Abstract Law enforcement officers (LEO) make extensive use of vehicles to perform their jobs, often spending large portions of a shift behind the wheel. Few LEO vehicles are purpose-built; the vast majority are modified civilian vehicles. Data from the field indicate that LEO suffer from relatively high levels musculoskeletal injury that may be due in part to poor accommodation provided by their vehicles. LEO are also exposed to elevated crash injury risk, which may be exacerbated by a compromise in the performance of the occupant restraint systems due to body-borne equipment. A pilot study was conducted to demonstrate the application of three-dimensional anthropometric scanning and measurement technology to address critical concerns related to vehicle design. Detailed posture and belt fit data were gathered from five law enforcement officers as they sat in the patrol vehicles that they regularly used and in a mockup of a mid-sized vehicle.
In-Vehicle Driving Posture Reconstruction from 3D Scanning Data Using a 3D Digital Human Modeling Tool
Abstract Driving posture study is essential for the evaluation of the occupant packaging. This paper presents a method of reconstructing driver’s postures in a real vehicle using a 3D laser scanner and Human Builder (HB), the digital human modeling tool under CATIA. The scanning data was at first converted into the format readable by CATIA, and then a personalized HB manikin was generated mainly using stature, sitting height and weight. Its pelvis position and joint angles were manually adjusted so as to match the manikin with the scan envelop. If needed, a fine adjustment of some anthropometric dimensions was also preceded. Finally the personalized manikin was put in the vehicle coordinate system, and joint angels and joint positions were extracted for further analysis.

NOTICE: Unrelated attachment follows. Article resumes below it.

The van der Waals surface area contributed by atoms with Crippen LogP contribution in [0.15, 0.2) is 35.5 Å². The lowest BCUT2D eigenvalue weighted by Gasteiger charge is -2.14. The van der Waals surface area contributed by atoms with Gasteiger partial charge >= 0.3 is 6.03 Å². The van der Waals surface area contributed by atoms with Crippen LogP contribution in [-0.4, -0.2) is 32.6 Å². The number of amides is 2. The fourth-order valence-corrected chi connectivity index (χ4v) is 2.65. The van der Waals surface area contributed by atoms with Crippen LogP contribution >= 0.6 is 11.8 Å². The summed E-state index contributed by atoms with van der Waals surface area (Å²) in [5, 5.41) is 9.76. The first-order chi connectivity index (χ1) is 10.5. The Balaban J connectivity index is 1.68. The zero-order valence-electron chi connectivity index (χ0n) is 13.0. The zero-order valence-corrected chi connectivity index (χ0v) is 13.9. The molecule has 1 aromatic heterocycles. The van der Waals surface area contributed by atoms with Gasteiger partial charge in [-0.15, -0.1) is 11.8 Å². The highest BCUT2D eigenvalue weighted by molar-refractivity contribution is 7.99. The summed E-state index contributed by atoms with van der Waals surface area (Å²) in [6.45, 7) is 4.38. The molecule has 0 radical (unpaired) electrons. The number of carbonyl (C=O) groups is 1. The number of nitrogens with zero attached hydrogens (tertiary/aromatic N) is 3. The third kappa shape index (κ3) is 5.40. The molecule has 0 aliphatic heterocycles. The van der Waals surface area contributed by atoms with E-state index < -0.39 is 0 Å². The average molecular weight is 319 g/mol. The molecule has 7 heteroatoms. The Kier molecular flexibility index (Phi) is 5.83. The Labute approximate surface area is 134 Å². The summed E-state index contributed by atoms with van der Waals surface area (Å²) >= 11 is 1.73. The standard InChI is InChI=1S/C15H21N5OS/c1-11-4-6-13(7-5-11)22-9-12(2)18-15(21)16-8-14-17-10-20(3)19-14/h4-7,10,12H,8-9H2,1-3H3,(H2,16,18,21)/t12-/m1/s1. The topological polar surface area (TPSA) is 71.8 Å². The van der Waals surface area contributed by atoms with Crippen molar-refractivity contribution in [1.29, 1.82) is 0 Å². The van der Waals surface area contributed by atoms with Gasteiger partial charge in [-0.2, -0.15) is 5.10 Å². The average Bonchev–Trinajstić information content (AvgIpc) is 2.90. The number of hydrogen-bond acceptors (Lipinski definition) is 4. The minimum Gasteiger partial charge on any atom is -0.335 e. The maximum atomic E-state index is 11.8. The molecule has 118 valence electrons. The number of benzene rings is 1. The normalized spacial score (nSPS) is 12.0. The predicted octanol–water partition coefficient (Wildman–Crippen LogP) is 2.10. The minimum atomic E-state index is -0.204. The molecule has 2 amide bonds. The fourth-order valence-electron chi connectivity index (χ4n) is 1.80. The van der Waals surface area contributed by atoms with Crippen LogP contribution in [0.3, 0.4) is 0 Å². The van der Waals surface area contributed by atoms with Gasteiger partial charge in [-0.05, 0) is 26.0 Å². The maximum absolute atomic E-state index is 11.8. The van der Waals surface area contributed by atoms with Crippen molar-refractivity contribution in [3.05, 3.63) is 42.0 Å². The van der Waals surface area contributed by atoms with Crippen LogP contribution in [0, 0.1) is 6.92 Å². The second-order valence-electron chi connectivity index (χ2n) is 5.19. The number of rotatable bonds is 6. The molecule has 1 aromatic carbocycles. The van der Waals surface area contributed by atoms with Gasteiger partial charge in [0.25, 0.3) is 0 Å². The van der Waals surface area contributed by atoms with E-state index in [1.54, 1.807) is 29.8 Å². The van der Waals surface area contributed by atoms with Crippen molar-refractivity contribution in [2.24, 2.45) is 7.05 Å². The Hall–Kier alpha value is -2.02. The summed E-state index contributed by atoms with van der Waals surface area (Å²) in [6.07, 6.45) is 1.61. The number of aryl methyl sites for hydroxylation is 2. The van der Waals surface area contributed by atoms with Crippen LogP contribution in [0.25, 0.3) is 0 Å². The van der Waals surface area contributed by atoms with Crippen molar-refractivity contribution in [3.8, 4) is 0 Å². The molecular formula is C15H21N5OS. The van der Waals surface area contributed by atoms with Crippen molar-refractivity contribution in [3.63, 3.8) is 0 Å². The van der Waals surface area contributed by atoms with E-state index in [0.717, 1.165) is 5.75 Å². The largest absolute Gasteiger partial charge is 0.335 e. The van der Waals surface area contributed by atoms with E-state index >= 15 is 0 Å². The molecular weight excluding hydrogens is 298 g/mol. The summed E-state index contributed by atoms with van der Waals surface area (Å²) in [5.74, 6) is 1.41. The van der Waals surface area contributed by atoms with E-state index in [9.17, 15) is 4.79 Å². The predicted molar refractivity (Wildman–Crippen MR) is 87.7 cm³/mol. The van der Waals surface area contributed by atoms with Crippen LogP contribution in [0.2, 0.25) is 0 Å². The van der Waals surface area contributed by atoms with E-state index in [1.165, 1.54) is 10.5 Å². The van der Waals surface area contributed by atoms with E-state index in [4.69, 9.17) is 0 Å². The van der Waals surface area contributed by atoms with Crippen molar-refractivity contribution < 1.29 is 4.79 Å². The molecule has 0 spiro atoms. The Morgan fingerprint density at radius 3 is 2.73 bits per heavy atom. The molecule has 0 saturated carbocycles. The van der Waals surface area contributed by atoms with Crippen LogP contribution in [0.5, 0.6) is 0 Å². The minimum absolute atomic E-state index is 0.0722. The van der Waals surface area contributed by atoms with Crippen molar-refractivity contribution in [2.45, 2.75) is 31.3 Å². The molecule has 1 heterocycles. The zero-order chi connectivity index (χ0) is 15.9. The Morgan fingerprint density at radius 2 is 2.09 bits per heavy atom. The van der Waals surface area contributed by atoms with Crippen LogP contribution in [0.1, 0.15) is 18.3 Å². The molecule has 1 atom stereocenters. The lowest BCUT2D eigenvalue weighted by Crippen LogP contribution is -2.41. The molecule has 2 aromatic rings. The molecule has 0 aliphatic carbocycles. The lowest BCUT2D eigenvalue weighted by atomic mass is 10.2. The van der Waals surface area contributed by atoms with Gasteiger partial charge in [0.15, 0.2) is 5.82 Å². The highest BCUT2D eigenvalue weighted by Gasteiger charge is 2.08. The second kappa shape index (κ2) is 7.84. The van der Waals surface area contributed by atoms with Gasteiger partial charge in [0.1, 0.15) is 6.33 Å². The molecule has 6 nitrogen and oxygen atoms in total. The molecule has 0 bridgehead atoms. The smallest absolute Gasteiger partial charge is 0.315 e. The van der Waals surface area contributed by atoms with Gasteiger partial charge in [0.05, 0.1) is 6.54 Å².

Abstract The paper is focused on both the subjective and the objective ride comfort evaluation of farm tractors. The experimental measurement of the relevant accelerations occurring at the tractor body, at the cabin and at the seat was performed on a number of different farm tractors. A subjective rating of the ride comfort level was performed by considering five different drivers. The comfort index was computed according with ISO 2631 and other standards. The acceleration of the seated subject was computed by means of a proper mechanical model of a farm tractor and derived at different positions on the subject body. It turned out that the acceleration of the lower torso was particularly relevant for establishing a matching between the subjective perception and the objective measurement and computation. A number of indices have been derived from the measured data which are able to correlate the subjective driver feeling with the measured accelerations.